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New Beginnings: Japanese Prints of the 1950s, 60s, and 70s

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Ceremony, Blue

ca. 1960
22 1/2 x 16 9/16 in. (57.2 x 42.1 cm)

Yoshida Hodaka
Japanese (Tokyo, Japan, 1926 - 1995)

Object Type: Print
Medium and Support: Color woodcut
Credit Line: Marion Stratton Gould Fund
Accession Number: 1966.37
Link to this object
Location: Not currently on view

Yoshida Hodaka’s prints combine an awareness of and training in traditional techniques with his interest in other cultures and beliefs; these include not only Buddhism, but ancient pre-Columbian ceremonies, mythology, and folk art.

With its dense blue and purple forms that resemble the inkblots of psychological tests, Ceremony, Blue dates to about 1960, and originates from the latter part of the artist’s “primitive” period. He uses color and form in an attempt to access the most elusive of subject matter, universal human spirituality. Ceremony, Blue is perhaps his effort to create, as one critic called it, an image of something “almost human,” or “something human sensed as ‘present, but not visible.’”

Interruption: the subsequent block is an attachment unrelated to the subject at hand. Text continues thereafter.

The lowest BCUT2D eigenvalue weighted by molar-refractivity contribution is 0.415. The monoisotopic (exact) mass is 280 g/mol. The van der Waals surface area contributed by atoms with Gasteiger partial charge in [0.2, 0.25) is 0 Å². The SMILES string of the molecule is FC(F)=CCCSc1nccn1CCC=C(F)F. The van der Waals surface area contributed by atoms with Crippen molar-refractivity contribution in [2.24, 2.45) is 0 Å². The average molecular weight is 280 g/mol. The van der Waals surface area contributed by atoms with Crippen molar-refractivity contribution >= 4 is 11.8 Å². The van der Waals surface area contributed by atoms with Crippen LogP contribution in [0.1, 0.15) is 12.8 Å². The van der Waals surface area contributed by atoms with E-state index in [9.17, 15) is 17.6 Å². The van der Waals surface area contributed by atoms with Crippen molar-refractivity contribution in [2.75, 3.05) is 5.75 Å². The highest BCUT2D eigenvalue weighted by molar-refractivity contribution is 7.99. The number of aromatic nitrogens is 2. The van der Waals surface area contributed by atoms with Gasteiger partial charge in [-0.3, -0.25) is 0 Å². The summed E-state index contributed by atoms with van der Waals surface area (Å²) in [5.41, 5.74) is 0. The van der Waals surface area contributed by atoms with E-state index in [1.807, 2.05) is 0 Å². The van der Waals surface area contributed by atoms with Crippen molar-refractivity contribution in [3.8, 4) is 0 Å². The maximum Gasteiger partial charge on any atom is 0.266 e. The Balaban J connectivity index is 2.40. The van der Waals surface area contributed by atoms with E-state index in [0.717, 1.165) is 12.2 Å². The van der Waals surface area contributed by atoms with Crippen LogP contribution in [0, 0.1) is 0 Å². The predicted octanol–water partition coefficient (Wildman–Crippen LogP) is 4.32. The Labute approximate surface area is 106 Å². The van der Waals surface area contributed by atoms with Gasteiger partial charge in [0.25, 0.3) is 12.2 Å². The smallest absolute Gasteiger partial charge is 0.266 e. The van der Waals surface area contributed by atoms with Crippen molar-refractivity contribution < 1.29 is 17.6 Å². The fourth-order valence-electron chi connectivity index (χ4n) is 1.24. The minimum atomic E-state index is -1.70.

[Label text, 2014]

Purchased from exhibition "Contemporary Prints from Japan - II" through Oregon State University by the Gallery, 1966

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